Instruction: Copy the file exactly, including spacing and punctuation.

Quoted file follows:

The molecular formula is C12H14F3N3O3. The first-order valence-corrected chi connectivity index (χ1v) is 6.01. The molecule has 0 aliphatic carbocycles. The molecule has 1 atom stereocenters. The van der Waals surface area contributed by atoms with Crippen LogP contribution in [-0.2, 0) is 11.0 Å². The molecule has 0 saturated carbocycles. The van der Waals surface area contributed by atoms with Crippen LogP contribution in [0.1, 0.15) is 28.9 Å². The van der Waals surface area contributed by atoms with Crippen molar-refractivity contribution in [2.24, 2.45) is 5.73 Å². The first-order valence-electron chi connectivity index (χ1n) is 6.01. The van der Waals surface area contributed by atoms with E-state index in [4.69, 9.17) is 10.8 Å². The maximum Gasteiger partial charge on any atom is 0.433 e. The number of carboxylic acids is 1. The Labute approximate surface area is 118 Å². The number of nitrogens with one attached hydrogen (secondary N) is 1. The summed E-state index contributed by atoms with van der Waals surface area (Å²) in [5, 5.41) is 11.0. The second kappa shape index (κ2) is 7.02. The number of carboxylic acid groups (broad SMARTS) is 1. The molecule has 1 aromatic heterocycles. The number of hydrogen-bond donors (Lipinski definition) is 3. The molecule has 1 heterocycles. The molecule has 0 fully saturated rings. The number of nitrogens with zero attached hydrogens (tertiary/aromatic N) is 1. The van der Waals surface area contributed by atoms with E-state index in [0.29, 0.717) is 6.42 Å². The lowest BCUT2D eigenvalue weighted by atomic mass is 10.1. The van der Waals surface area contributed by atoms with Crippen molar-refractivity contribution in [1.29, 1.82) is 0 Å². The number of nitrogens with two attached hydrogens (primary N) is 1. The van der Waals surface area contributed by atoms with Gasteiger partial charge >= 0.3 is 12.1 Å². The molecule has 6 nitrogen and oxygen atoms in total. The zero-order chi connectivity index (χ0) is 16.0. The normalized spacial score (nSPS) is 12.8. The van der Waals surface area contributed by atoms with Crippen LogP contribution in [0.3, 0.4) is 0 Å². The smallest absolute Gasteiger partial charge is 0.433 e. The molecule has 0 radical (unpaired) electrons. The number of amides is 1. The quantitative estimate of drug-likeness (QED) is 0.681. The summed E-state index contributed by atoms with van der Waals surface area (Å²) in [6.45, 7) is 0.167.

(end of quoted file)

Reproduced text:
The molecular formula is C12H14F3N3O3. The first-order valence-corrected chi connectivity index (χ1v) is 6.01. The molecule has 0 aliphatic carbocycles. The molecule has 1 atom stereocenters. The van der Waals surface area contributed by atoms with Crippen LogP contribution in [-0.2, 0) is 11.0 Å². The molecule has 0 saturated carbocycles. The van der Waals surface area contributed by atoms with Crippen LogP contribution in [0.1, 0.15) is 28.9 Å². The van der Waals surface area contributed by atoms with Crippen molar-refractivity contribution in [2.24, 2.45) is 5.73 Å². The first-order valence-electron chi connectivity index (χ1n) is 6.01. The van der Waals surface area contributed by atoms with E-state index in [4.69, 9.17) is 10.8 Å². The maximum Gasteiger partial charge on any atom is 0.433 e. The number of carboxylic acids is 1. The Labute approximate surface area is 118 Å². The number of nitrogens with one attached hydrogen (secondary N) is 1. The summed E-state index contributed by atoms with van der Waals surface area (Å²) in [5, 5.41) is 11.0. The second kappa shape index (κ2) is 7.02. The number of carboxylic acid groups (broad SMARTS) is 1. The molecule has 1 aromatic heterocycles. The number of hydrogen-bond donors (Lipinski definition) is 3. The molecule has 1 heterocycles. The molecule has 0 fully saturated rings. The number of nitrogens with zero attached hydrogens (tertiary/aromatic N) is 1. The van der Waals surface area contributed by atoms with E-state index in [0.29, 0.717) is 6.42 Å². The lowest BCUT2D eigenvalue weighted by atomic mass is 10.1. The van der Waals surface area contributed by atoms with Crippen molar-refractivity contribution in [1.29, 1.82) is 0 Å². The number of nitrogens with two attached hydrogens (primary N) is 1. The van der Waals surface area contributed by atoms with Gasteiger partial charge >= 0.3 is 12.1 Å². The molecule has 6 nitrogen and oxygen atoms in total. The zero-order chi connectivity index (χ0) is 16.0. The normalized spacial score (nSPS) is 12.8. The van der Waals surface area contributed by atoms with Crippen LogP contribution in [0.3, 0.4) is 0 Å². The smallest absolute Gasteiger partial charge is 0.433 e. The molecule has 0 radical (unpaired) electrons. The number of amides is 1. The quantitative estimate of drug-likeness (QED) is 0.681. The summed E-state index contributed by atoms with van der Waals surface area (Å²) in [6.45, 7) is 0.167.